It turns out that one of his students was Dean Hoover, son of Frank and Dorothy Hoover, who had a toy company called Plakie Toys based in Youngstown. In 1932, Frank Hoover returned to Youngstown after a stint of working in steel plants in Detroit. He started out manufacturing custom gearshift nobs for manual transmissions. By 1935, his business began to struggle with the rise of the automatic transmission. By then he had married and had an infant son Dean. One day, he spotted his infant son having a great time shaking some plastic squares strung on a chain, and the idea for a plastic toy company was born. The company name, Plakie, came from “play key.” During the war, they diverted to wood toys because plastic was scarce. Right after the war, his father purchased one of the first blow mold machines in the world, and the business was off and running.

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A Twinkler set. Photo by Bob Trube © 2019

So Plakie was a natural fit for manufacturing John Garver’s invention. They began selling them at Strouss, selling as many as 1,000 in a day. Eventually they were manufacturing over three million of them a year. They had a few problems. The biggest was that if the ornaments were too close to the lights, the plastic would melt (it is kind of amazing in light of this to receive a full intact set!). There were problems with the machine that cut the pins, which were sometimes dull, preventing the spinner from twirling.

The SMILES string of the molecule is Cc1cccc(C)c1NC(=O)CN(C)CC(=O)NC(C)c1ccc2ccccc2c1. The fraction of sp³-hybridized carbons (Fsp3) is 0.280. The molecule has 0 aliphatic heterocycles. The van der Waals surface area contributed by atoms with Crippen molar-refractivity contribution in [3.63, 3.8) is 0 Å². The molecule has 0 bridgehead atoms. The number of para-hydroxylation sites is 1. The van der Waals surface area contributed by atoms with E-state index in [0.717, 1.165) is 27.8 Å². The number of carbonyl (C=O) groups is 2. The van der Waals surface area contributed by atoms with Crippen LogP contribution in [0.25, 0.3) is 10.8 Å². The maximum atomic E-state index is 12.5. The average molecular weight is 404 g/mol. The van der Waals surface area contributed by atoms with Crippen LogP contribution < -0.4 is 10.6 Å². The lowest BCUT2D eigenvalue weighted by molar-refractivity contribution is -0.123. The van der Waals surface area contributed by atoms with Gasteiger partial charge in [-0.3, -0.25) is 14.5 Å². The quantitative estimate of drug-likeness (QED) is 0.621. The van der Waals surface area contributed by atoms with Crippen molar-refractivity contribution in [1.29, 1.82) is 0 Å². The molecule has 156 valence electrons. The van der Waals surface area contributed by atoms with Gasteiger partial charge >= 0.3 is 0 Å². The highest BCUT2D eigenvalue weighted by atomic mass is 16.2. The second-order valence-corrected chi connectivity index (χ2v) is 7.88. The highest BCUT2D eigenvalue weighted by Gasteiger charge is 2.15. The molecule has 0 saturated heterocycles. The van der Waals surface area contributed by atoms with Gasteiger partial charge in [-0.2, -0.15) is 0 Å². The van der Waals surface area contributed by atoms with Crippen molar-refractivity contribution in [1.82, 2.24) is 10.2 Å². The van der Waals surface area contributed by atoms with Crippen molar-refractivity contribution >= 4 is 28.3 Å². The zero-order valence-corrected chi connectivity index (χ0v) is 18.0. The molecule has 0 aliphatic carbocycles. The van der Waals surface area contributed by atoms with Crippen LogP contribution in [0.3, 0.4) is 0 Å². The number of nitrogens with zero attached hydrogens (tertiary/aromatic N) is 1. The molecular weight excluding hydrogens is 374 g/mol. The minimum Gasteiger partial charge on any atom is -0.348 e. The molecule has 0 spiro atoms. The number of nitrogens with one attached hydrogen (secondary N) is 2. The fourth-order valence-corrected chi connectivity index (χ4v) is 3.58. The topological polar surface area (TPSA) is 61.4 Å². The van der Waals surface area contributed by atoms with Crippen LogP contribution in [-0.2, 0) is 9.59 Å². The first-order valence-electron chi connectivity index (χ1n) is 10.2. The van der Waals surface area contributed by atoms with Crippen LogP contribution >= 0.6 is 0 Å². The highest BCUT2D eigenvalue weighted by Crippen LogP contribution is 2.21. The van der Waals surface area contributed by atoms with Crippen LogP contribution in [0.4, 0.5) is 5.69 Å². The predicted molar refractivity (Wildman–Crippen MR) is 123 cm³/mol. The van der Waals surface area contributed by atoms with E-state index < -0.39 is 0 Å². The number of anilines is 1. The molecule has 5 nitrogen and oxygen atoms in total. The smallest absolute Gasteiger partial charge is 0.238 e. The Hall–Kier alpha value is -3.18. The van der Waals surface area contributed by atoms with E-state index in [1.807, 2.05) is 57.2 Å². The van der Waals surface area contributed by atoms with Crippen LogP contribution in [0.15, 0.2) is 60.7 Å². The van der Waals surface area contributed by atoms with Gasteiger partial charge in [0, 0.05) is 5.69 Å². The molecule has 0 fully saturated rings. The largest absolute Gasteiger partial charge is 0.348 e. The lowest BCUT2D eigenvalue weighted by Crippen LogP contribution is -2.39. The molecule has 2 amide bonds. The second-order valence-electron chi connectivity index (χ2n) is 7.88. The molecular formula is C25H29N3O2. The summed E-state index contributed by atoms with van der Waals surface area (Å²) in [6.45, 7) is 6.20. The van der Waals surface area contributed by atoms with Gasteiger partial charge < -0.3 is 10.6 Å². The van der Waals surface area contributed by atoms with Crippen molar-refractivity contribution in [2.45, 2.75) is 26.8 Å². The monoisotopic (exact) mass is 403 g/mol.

The big problem was the advent of artificial trees, which could be flammable. Cooler midget lights were invented, but they did not get hot enough to make the spinners move. Still, it is estimated that there could be as many as ten million of these still out there, probably stashed away in attics. They are a collectible and I found them selling online for anything between $15 and $50.

Frank Hoover died in 1960. Dorothy took over the company at that time and shifted the focus of the company to cloth products for children–blankets, crib sheets, cloth toys, cloth covered book, dolls, and dust ruffles. The companies sales grew to $4 million a year during this time. Eventually production costs and competition led the company to close its doors in 1992.

John Garver lived until 2015. He actually kept working on a Twinkler design using anodized aluminum until his death in 2015.

I don’t remember these ornaments from my childhood. I would have been fascinated back then, and I delight in their designs even now. They are one more point of Youngstown pride–both invented and manufactured in the Mahoning Valley.

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A Star Twinkler. Photo by Bob Trube © 2019

Growing Up in Working Class Youngstown — Your Favorites of 2019

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Blizzard of ’78, Photo courtesy of the Vindicator